The monsoon rain that has led to unprecedented destruction in Kerala has been the second worst in 94 years in terms of its sheer devastating impact, Chief Minister Pinarayi Vijayan said on Sunday.
The incessant and unusual rain this season that killed 39 people in the last six days alone has caused damage to the tune of over Rs. 8,000 crore, Mr Vijayan's office tweeted.
"The impact of the disaster is likely to be felt for a long time. Preliminary assessment indicate that nearly 20000 houses have been fully damaged and nearly 10000 km of state PWD roads damaged. The preliminary loss is around ₹8316 crore. #KeralaFloods2018," he said.
According to the Chief Minister, 2018 has seen the second worst spell of monsoon rain since 1924.
186 people have died in the state this monsoon and there have been 211 cases of landslides, according to state government data.
At several places in the mountainous Idukki district alone, roads have turned into rubble or have caved-in due to landslides.
The case of 33-year-old Joji Sebastian could resonate with many in the state. What remains of his home in Idukki's Rajapuram is a heap of rubble. He and his family had a miraculous escape from a landslide early Thursday morning. Three of his neighbours were washed away along with their house.
"What remains of my house also is not habitable. I have been warned against staying there by the village officer, and now we are in the relief camp," he told NDTV.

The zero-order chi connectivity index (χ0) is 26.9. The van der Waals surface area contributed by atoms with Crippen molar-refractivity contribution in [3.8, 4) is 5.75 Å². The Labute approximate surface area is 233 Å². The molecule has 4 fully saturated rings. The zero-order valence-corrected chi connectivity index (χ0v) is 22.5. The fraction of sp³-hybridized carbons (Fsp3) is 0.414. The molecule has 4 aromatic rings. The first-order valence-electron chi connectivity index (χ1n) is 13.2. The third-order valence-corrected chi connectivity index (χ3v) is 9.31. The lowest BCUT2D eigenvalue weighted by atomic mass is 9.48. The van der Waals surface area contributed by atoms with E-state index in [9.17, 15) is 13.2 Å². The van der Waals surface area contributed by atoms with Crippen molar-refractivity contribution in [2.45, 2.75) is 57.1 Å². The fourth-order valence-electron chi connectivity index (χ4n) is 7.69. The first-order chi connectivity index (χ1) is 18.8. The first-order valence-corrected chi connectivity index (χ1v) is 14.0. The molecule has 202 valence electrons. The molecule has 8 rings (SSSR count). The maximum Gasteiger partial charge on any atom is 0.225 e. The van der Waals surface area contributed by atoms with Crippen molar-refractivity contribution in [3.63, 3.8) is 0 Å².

"There is nothing to panic as of now. The situation is under control. NDRF teams, defence forces, revenue officials are all working hard to restore connectivity. Agricultural loss is huge for Idukki. But the worst damage is in case of roads . National Highways, State Highways, all are are damaged. Nothing can be done right now with this weather. We are trying to get a special package for the roads," Idukki District Collector Jeevan Babu told NDTV.
At least ten districts in Kerala have been severely affected, and the road to re-building will be long and arduous. Shutters to 27 dams have had to be opened across the state due to water levels inching close to maximum capacity. For the first time, all five shutters of a dam of Idukki reservoir were opened last week to control the rising water level.
There is an alert of very heavy to heavy rainfall till August 15 in many parts of Kerala.
"CM has requested an amount of ₹400 crore in addition to the ₹820 crore already sought for carrying out the immediate relief & rehabilitation. CM also requested that a Central team may be sent again to assess the damages that have occurred during the last week," Chief Minister Vijayan's office said.
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